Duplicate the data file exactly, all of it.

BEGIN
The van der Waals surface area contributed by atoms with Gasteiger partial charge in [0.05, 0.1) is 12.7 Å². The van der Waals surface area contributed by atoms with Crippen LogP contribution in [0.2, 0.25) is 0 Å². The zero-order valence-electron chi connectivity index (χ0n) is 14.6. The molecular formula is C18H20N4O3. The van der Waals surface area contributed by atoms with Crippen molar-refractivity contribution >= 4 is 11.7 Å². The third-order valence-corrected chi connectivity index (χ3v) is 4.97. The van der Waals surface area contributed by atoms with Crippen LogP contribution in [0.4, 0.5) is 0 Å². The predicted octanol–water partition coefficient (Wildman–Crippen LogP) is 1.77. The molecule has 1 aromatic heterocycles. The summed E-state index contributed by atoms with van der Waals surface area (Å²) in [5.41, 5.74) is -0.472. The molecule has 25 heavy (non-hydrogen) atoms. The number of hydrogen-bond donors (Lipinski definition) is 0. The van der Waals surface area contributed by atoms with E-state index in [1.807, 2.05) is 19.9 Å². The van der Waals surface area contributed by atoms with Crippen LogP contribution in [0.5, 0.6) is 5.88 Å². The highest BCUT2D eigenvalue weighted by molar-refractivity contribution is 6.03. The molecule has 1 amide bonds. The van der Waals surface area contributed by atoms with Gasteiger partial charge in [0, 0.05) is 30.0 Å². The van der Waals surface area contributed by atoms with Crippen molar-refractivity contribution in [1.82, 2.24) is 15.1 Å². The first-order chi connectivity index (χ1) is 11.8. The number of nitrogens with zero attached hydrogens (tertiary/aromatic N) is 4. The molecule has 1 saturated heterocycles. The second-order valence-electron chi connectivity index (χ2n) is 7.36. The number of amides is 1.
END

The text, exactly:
The van der Waals surface area contributed by atoms with Gasteiger partial charge in [0.05, 0.1) is 12.7 Å². The van der Waals surface area contributed by atoms with Crippen LogP contribution in [0.2, 0.25) is 0 Å². The zero-order valence-electron chi connectivity index (χ0n) is 14.6. The molecular formula is C18H20N4O3. The van der Waals surface area contributed by atoms with Crippen molar-refractivity contribution >= 4 is 11.7 Å². The third-order valence-corrected chi connectivity index (χ3v) is 4.97. The van der Waals surface area contributed by atoms with Crippen LogP contribution in [0.4, 0.5) is 0 Å². The predicted octanol–water partition coefficient (Wildman–Crippen LogP) is 1.77. The molecule has 1 aromatic heterocycles. The summed E-state index contributed by atoms with van der Waals surface area (Å²) in [5.41, 5.74) is -0.472. The molecule has 25 heavy (non-hydrogen) atoms. The number of hydrogen-bond donors (Lipinski definition) is 0. The van der Waals surface area contributed by atoms with E-state index in [1.807, 2.05) is 19.9 Å². The van der Waals surface area contributed by atoms with Crippen LogP contribution in [0.5, 0.6) is 5.88 Å². The highest BCUT2D eigenvalue weighted by molar-refractivity contribution is 6.03. The molecule has 1 amide bonds. The van der Waals surface area contributed by atoms with Gasteiger partial charge in [0, 0.05) is 30.0 Å². The van der Waals surface area contributed by atoms with Crippen molar-refractivity contribution in [1.82, 2.24) is 15.1 Å². The first-order chi connectivity index (χ1) is 11.8. The number of nitrogens with zero attached hydrogens (tertiary/aromatic N) is 4. The molecule has 1 saturated heterocycles. The second-order valence-electron chi connectivity index (χ2n) is 7.36. The number of amides is 1.